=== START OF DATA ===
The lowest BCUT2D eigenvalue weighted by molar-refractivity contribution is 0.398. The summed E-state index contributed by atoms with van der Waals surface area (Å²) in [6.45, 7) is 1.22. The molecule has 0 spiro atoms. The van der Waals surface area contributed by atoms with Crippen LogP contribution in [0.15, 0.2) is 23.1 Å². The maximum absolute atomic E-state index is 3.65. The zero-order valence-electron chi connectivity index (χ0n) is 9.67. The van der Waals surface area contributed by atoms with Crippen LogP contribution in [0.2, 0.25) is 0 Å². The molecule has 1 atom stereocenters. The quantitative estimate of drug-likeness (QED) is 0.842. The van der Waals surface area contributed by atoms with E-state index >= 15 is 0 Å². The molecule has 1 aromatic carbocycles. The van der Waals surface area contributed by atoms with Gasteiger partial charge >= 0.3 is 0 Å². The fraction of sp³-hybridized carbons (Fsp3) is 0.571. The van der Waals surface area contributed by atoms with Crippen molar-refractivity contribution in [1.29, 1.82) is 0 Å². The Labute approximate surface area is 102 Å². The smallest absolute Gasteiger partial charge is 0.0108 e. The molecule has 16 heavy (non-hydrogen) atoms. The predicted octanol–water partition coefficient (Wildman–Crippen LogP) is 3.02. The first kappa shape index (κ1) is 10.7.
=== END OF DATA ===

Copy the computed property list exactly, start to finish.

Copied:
The lowest BCUT2D eigenvalue weighted by molar-refractivity contribution is 0.398. The summed E-state index contributed by atoms with van der Waals surface area (Å²) in [6.45, 7) is 1.22. The molecule has 0 spiro atoms. The van der Waals surface area contributed by atoms with Crippen LogP contribution in [0.15, 0.2) is 23.1 Å². The maximum absolute atomic E-state index is 3.65. The zero-order valence-electron chi connectivity index (χ0n) is 9.67. The van der Waals surface area contributed by atoms with Crippen LogP contribution in [0.2, 0.25) is 0 Å². The molecule has 1 atom stereocenters. The quantitative estimate of drug-likeness (QED) is 0.842. The van der Waals surface area contributed by atoms with E-state index >= 15 is 0 Å². The molecule has 1 aromatic carbocycles. The van der Waals surface area contributed by atoms with Gasteiger partial charge >= 0.3 is 0 Å². The fraction of sp³-hybridized carbons (Fsp3) is 0.571. The van der Waals surface area contributed by atoms with Crippen molar-refractivity contribution in [1.29, 1.82) is 0 Å². The Labute approximate surface area is 102 Å². The smallest absolute Gasteiger partial charge is 0.0108 e. The molecule has 16 heavy (non-hydrogen) atoms. The predicted octanol–water partition coefficient (Wildman–Crippen LogP) is 3.02. The first kappa shape index (κ1) is 10.7.